Sunday, 8 March 2009

Ahh... Dauphinois...

Some restaurants serve what they claim is a 'gratin dauphinois'. Sometimes they try to be less pretentious and offer up 'gratinated potatoes'. Imagine my disgust when I was presented with a thick little tureen - made of that kind of unbreakable china you give to a young child - filled with half burnt, half raw glumph and topped with a near-impenetrable slurp of viscous orange cheese. Which I *think* was Red Leicester; I'm still in doubt.
To make a good Dauphinoise, you need a) not to be on a diet b) not to have made any after supper plans beyond falling asleep under the FT c) with a good Waitrose or farm shop nearby.
There are few ingredients, but they must be the best.

A pound of lovely King Edward or Desiree potatoes;
A small pot of Jersey cream;
half a pint of buttercup yellow milk;
A bayleaf;
Nutmeg;
A slice of onion;
A crushed clove of garlic;
Half a tablespoon of chicken demi-glace*;
2oz reserve Gruyere grated so finely it resembles a cloud;
Salt and pepper.

Mix together your milk and cream and steep the slice of onion in it for an hour at room temperature. Then pour into a saucepan, heat through with the crushed garlic, bayleaf, nutmeg, demi-glace, salt and pepper but do not allow to boil - take it off the heat when curling wisps of steam begin to rise from the surface and discard the bayleaf and onion.
Meanwhile, peel and wash your potatoes; then slice them very finely so that they are transparent and rinse again to get rid of the starch. Layer in a casserole. Pour over the milk and cream mixture, top with the Gruyere and bake at gas mark 2 for an hour and a half.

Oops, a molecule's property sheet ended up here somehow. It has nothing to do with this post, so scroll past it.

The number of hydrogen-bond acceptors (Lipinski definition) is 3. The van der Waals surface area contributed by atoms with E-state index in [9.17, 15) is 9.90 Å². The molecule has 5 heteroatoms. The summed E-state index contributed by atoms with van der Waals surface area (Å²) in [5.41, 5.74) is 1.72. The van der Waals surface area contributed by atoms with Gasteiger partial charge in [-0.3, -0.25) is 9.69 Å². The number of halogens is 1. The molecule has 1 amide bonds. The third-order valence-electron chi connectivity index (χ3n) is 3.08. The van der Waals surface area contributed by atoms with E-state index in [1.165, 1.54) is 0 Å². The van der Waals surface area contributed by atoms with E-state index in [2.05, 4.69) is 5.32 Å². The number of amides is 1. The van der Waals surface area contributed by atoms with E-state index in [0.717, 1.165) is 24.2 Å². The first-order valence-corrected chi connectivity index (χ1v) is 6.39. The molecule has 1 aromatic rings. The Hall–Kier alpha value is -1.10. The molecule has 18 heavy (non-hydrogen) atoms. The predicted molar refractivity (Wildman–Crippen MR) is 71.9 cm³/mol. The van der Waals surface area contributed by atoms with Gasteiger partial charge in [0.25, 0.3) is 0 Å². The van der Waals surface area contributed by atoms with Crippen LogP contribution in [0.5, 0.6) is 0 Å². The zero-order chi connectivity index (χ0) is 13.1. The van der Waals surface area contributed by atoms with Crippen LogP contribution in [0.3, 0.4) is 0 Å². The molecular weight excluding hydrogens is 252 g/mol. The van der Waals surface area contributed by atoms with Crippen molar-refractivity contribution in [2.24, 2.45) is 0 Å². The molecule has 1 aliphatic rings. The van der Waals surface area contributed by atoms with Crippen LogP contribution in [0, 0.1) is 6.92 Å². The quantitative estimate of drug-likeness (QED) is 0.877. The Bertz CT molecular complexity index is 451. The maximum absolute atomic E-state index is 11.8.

Serve with duck, slow roasted beef, left over chicken.

*Demi-glace: a thick chicken stock. After making your initial stock (carcass, halved large onion, roughly sliced carrots, halved turnip (optional), 2 stalks celery, half a lemon, 12 peppercorns, bouquet garni, bayleaf, enough water to cover; bring to boil, skim off froth as it forms, reduce by half, top up with water and repeat process until no no scum is left; pour through a funnel into a clean bowl, allow to cool, refrigerate overnight) carefully remove the layer of fat that has formed on the top of your now jellified, chilled stock, place in a saucepan and reduce by half (demi-glace). Refrigerate overnight, remove any remaining fat, heat and reduce by half to form a glace. SO much better than chicken stock cubes even if it does take 2-3 days; can be frozen in icecube trays and used when necessary.

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